Dogra Regiment

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Dogra Regiment
Dogra Regiment Insignia.gif
Regimental Insignia of the Dogra Regiment
Active 1877 – Present
Country India India
Branch Indian Army
Type Line Infantry
Regimental Centre Faizabad, Uttar Pradesh
Motto(s) Kartavyam Anvatma (Duty Before Death)
War Cry Jwala Mata Ki Jai (Victory to Goddess Jwala)
Decorations 3 Victoria Cross
44 Military Cross
One Ashoka Chakra
13 Maha Vir Chakras
18 Kirti Chakras
10 Yudh Seva Medals
46 Vir Chakras one Vir Chakra and Bar
one Padma Bhushan
21 Uttam Yudh Seva Medals
26 Param Vishisht Seva Medals
33 Ati Vishisht Seva Medals
40 Shaurya Chakras
189 Sena Medals
31 Vishisht Seva Medals
188 Mention-in-Despatches and
263 COAS's Commendation Cards
Battle honours

Jhangar, Rajauri, Uri, Asal Uttar, Haji Pir, Raja Picquet, OP Hill, Siramani, Suadih, Dera Baba Nanak and Chandgram Theatre Honours

Jammu and Kashmir – 1948, Punjab – 1965 and Punjab – 1971
Lt General Ranbir Singh[1]
General Nirmal Chander Vij
Regimental Insignia Tiger revered as the mount of the Goddess Durga, who is a widely worshipped deity in the Dogra Hills

The Dogra Regiment is an infantry regiment of the Indian Army. The regiment traces its roots directly from the 17th Dogra Regiment of the British Indian Army. When transferred to the Indian Army like its sister regiments, the numeral prefix (in the case of the Dogra Regiment, 17) was removed.



The regiment was formed in 1922 through the amalgamation of three separate regiments of Dogras into the 17th Dogra Regiment. They were:

The 41st Dogras were an infantry regiment of the British Indian Army that traced its origins to 1900, when it was raised as the 41st (Dogra) Bengal Infantry. After World War I, the Indian government reformed the army, moving from regiments with a single battalion to multi battalion regiments.[2] It dropped '17th' from its title in 1945 and was allocated to India upon its independence in 1947.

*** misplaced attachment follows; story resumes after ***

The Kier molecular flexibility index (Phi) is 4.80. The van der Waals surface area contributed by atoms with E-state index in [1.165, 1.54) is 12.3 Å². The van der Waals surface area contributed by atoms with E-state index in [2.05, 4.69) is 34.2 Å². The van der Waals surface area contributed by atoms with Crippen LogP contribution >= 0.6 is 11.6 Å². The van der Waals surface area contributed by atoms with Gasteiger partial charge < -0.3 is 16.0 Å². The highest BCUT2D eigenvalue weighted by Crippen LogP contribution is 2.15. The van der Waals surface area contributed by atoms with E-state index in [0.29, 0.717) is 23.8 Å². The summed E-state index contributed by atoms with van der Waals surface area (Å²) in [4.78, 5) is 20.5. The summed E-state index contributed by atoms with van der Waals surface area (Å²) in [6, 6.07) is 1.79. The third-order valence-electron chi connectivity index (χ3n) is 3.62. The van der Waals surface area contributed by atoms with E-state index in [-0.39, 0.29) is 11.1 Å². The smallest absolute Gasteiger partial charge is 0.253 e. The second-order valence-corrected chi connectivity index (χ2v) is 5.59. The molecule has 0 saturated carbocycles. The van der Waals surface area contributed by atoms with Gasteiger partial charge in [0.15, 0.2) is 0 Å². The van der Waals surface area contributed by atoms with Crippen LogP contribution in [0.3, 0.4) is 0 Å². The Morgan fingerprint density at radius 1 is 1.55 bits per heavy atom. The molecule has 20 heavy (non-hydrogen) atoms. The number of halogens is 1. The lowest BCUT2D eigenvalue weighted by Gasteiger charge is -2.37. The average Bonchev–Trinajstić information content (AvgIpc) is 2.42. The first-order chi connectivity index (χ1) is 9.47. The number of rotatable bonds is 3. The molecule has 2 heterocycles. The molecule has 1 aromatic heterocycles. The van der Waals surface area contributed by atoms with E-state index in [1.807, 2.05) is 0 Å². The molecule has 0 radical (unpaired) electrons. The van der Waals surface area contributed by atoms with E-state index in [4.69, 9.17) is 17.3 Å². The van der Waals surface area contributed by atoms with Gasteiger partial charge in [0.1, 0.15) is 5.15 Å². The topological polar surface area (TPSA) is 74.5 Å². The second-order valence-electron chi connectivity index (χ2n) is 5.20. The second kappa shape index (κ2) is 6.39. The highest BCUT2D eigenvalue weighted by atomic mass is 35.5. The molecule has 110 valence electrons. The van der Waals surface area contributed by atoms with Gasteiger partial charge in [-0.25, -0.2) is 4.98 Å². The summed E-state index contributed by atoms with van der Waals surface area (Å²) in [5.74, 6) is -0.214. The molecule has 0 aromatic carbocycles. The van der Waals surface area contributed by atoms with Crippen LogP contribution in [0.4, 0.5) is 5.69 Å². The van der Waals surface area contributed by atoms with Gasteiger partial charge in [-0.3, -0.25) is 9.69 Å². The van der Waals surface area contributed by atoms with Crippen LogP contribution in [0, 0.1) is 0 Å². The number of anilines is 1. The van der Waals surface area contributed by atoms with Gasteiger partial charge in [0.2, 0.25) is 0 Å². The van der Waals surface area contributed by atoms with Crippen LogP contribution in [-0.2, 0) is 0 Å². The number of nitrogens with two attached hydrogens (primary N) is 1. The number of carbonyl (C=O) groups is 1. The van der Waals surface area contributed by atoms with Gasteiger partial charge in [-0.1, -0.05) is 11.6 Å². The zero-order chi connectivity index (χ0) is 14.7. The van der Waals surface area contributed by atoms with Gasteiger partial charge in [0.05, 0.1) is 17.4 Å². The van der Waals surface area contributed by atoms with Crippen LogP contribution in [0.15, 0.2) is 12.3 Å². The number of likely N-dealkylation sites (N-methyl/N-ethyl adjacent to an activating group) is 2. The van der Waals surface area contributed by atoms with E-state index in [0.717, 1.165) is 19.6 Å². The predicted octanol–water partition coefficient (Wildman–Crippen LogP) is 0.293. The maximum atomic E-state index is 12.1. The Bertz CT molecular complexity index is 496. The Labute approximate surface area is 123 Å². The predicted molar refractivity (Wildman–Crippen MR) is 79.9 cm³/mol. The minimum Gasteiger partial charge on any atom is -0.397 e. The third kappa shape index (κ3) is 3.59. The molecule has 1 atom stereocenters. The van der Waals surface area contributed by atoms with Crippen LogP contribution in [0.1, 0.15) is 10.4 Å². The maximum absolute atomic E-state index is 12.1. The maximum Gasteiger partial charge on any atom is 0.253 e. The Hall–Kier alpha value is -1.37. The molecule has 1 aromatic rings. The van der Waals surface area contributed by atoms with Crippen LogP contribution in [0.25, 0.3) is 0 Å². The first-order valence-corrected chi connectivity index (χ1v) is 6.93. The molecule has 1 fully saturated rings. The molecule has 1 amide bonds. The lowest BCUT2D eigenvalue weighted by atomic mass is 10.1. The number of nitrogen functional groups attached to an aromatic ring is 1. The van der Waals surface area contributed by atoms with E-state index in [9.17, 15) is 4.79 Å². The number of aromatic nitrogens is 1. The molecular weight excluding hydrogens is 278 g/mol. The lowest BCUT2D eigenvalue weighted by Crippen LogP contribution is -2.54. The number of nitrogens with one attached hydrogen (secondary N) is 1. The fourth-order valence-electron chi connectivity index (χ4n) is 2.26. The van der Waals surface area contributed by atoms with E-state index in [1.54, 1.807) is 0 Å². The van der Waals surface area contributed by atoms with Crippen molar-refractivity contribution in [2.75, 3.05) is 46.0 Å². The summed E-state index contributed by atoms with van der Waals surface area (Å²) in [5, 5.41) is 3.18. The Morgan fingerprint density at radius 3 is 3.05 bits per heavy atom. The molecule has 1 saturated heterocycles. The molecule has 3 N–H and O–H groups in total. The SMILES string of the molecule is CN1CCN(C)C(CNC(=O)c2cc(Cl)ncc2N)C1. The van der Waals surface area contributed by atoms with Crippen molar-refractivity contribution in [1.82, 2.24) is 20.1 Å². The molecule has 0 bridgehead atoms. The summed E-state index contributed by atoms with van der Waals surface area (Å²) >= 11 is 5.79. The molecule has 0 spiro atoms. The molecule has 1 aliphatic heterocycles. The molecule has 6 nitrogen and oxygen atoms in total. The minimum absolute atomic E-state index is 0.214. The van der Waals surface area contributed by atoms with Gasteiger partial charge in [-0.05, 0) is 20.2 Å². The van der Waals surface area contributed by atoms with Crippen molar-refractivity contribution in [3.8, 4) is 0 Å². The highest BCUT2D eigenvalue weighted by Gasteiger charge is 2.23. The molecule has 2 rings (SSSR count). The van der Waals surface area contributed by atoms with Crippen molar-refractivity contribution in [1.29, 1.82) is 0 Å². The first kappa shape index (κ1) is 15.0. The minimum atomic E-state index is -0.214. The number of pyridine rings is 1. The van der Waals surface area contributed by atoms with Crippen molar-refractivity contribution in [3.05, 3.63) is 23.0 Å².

The regiment has produced one Chief of Army Staff, General Nirmal Chander Vij. Vij also served as the 10th Colonel-in-Chief of the Dogra Regiment and the Dogra Scouts.


The regiment recruits from the Dogra people of Jammu and Kashmir, Himachal Pradesh and the hill regions of Punjab. Enlisting in the army is seen as an honourable pursuit for Dogras, with the earnings of the soldiers of the regiment forming a sizeable part of the local economy. Soldiering has not only become a substantial part of the economic structure of the Dogra Hills, but created social and cultural traditions built on the people's association with the army.


  • 2nd Battalion
  • 3rd Battalion
  • 4th Battalion
  • 5th Battalion
  • 6th Battalion
  • 7th Battalion
  • 8th Battalion
  • 9th Battalion
  • 10th Battalion
  • 11th Battalion
  • 12th Battalion
  • 13th Battalion
  • 14th Battalion
  • 15th Battalion
  • 16th Battalion
  • 17th Battalion
  • 18th Battalion
  • 19th Battalion
  • 20th Battalion[3]


Indo-Pakistani War of 1971[edit]

On the eastern front, the 9th battalion, Dogra Regiment (9 Dogra) was responsible for the fall of Suadih, a small village in East Pakistan that was a strong bastion of the Pakistan Army's most fortified position in the country. This led to the ultimate liberation of East Pakistan and a victory for the Indian Army. For this herculean task, 9 Dogra was awarded the battle honour of Suadih.

Kargil War[edit]

The 5th battalion fought in the Kargil War to capture Tiger Hill.

Battle honours[edit]

Before Indian independence, the Dogras had to their credit three Victoria Crosses and 44 Military Crosses besides 312 other awards. Two battalions of the 17th Dogra Regiment (the 2nd and 3rd), also fought in the Malayan Campaign. After the Fall of Singapore, a large number of the captured troops later went on to join the Indian National Army.[4]


Combined battle honours of 37th (Prince of Wales's Own) Dogras, 38th Dogras, 41st Dogras:

World War I[edit]

World War II[edit]



External links[edit]